Beyond their domestic approach, the Government is exploring border carbon adjustments as a potential policy tool used to boost and encourage more ambitious carbon pollution pricing.
Canada's electricity sector is currently 82 percent non-emitting. However, with the phase-out of coal-fired electricity generation and increased demand for electricity across the economy, large investments will be required in new, non-emitting generation capacity and in transmission infrastructure. In order to meet the target for 2030 and to drive to a net zero economy, the ERP highlights the following:
- the Government's commitment to develop a Clean Electricity Standard (CES) to support a net-zero electricity grid by 2035;
- Canada launched consultations on the CES this month;
- an added $600 million investment in the Smart Renewables and Electrification Pathways Program;
- a new $250 million investment to support predevelopment work for large clean electricity projects; and
- a $2.4 million investment for the creation of the Pan-Canadian Grid Council, designed to provide external advice to the Government to promote clean electricity infrastructure investments.
This past December, the Government, signaling its support for the Task Force on Climate-related Financial Disclosures (TCFD), committed to move toward mandatory disclosures, requiring federally-regulated institutions, including financial institutions, pension funds and government agencies, to issue climate-related financial disclosures and net-zero plans. Under the ERP, the Government is committed to developing a climate data strategy to ensure that private sector and communities have access to such data to inform decision making on planning and infrastructure investments.
Canada's transportations sector is the second-largest contributor to overall GHG emissions, with the majority of emissions from light-duty passenger vehicles (LDVs) and freight transport. In order to support the switch to zero-emission on-road vehicles (ZEVs) and ensure their affordability and accessibility, the ERP outlines the Government's commitment to:
- develop an LDV ZEV sales mandate, which will set annually increasing requirements towards achieving 100 percent LDV ZEV sales by 2035, including mandatory interim targets of at least 20 percent of all new LDVs offered for sale by 2026 and at least 60 percent by 2030;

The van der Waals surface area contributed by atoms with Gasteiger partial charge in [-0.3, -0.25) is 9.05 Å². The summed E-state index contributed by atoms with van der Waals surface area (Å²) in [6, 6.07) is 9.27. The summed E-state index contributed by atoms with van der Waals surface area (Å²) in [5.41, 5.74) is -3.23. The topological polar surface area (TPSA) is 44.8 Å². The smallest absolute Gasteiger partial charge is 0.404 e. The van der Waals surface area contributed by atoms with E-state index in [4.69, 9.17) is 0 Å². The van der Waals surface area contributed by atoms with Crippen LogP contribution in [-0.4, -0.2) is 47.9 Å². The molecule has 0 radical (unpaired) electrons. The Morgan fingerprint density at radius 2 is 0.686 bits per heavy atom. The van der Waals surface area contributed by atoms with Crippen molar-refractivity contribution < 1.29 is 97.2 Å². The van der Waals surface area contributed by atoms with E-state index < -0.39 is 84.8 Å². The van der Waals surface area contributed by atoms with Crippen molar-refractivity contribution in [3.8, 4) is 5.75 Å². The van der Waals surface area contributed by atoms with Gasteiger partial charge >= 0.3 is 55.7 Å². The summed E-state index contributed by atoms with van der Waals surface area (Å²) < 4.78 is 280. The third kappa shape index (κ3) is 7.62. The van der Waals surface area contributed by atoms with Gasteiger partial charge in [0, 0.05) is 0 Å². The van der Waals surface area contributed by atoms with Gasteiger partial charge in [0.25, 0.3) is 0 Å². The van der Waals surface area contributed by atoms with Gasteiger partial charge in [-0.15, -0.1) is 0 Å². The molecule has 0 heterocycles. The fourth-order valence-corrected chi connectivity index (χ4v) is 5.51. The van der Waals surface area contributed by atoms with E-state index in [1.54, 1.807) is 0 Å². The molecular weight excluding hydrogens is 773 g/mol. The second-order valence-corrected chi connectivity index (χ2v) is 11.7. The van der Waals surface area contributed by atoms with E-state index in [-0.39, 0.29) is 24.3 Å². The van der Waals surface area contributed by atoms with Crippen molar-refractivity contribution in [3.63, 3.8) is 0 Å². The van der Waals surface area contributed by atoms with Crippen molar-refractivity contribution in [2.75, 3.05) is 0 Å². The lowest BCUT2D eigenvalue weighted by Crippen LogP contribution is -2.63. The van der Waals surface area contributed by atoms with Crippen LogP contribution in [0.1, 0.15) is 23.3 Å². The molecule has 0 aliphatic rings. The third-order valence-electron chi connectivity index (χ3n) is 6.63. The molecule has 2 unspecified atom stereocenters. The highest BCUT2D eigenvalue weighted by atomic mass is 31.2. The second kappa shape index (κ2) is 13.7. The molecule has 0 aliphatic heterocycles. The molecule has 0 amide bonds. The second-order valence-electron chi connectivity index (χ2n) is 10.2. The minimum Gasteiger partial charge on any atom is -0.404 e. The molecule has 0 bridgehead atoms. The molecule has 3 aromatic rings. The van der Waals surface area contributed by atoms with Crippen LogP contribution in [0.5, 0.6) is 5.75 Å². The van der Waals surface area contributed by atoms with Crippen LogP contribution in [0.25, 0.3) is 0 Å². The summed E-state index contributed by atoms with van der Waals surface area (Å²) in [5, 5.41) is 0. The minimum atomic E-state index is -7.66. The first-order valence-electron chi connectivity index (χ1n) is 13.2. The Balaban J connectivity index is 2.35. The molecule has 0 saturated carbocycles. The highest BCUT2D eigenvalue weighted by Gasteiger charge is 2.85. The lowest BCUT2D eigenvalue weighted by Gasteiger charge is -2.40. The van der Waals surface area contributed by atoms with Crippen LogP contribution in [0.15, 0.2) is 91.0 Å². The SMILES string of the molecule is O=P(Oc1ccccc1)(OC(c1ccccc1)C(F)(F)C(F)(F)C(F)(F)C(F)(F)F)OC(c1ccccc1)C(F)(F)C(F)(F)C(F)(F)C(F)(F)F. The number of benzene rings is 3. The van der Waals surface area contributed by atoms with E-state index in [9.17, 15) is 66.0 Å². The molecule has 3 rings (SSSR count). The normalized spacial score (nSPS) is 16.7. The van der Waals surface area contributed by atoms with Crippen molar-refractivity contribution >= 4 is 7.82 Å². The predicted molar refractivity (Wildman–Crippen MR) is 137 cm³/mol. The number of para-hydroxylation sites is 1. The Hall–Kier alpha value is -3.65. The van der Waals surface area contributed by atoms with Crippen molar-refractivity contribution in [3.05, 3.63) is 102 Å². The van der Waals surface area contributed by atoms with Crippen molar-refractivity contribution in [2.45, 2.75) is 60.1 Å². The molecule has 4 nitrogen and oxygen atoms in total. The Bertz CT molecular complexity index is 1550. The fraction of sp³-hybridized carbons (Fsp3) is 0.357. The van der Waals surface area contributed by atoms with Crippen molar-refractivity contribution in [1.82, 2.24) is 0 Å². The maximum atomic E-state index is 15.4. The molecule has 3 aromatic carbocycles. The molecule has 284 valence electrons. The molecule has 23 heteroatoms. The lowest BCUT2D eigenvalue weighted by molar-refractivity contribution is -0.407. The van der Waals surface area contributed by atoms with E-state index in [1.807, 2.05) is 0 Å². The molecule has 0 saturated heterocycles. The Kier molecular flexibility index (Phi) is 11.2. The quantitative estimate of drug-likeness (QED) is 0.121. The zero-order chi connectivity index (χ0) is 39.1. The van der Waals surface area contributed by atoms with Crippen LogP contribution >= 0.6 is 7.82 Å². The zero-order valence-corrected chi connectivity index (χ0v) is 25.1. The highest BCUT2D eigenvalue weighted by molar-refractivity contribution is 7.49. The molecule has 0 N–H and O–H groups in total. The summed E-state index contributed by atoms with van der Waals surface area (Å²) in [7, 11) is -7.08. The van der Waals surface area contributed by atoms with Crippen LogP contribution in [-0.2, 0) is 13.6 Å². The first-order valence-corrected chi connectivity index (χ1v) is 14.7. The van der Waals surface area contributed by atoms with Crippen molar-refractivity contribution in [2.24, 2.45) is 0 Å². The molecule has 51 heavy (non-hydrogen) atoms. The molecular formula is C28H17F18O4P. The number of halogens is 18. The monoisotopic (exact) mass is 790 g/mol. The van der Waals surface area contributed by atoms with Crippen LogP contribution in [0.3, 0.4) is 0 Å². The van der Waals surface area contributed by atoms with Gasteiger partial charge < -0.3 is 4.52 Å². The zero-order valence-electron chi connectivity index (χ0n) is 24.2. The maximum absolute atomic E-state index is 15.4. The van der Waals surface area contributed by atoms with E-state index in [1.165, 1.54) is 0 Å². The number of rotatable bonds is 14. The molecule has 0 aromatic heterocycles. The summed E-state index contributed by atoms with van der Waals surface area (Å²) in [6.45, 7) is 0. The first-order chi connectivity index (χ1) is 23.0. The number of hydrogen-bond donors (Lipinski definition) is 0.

- launch an integrated strategy to reduce emissions from medium-and heavy-duty vehicles (MHDVs) with the aim of reaching 35 percent of total sales being ZEVs by 2030; and
- develop a MHDV ZEV regulation to require 100 percent MHDV sales to be ZEVs by 2040 for a subset of vehicle types based on feasibility, with interim 2030 regulated sales requirements that would vary for different vehicle categories based on feasibility.
- The ERP contains lofty goals and some plans of action, but it is lacking in detail as to how these goals will be achieved and how the necessary investments will be incented and mobilized. Many of these goals, for example, ZEVs, do not seem to take into consideration the challenges currently facing Canada, such as, delays in supply chain and more than one year waits for ZEVs.
- There are many high targets and few details, as such it is unclear how many of the targets will be met in the timeline set out in the ERP.
- There are many plans for continued consultation, but the timelines for these plans are unclear.
- Questions remain: What has actually changed as a result of this plan? When will we start seeing its effects in provinces? What will be the economic and societal impacts of the measures proposed in the plan? Are emission reduction targets and timelines realistic? What will coordination across provinces and between the provinces and the federal government look like? What legislative authorities will the federal government propose to use to implement many of the plans objectives? How will the necessary collaboration with the private sector be advanced through consultation?
The Bennett Jones team has experience in all aspects of zero-emission vehicle regulation, infrastructure project development including extensive CCUS experience, climate change and emissions trading and developing strategies for industry to capitalize on the impending low-carbon economy. If you have any questions about the potential impact of the 2030 Emissions Reduction Plan on your business, contact one of the authors of this post or a member of the firm's Energy, Environmental or Climate Change groups.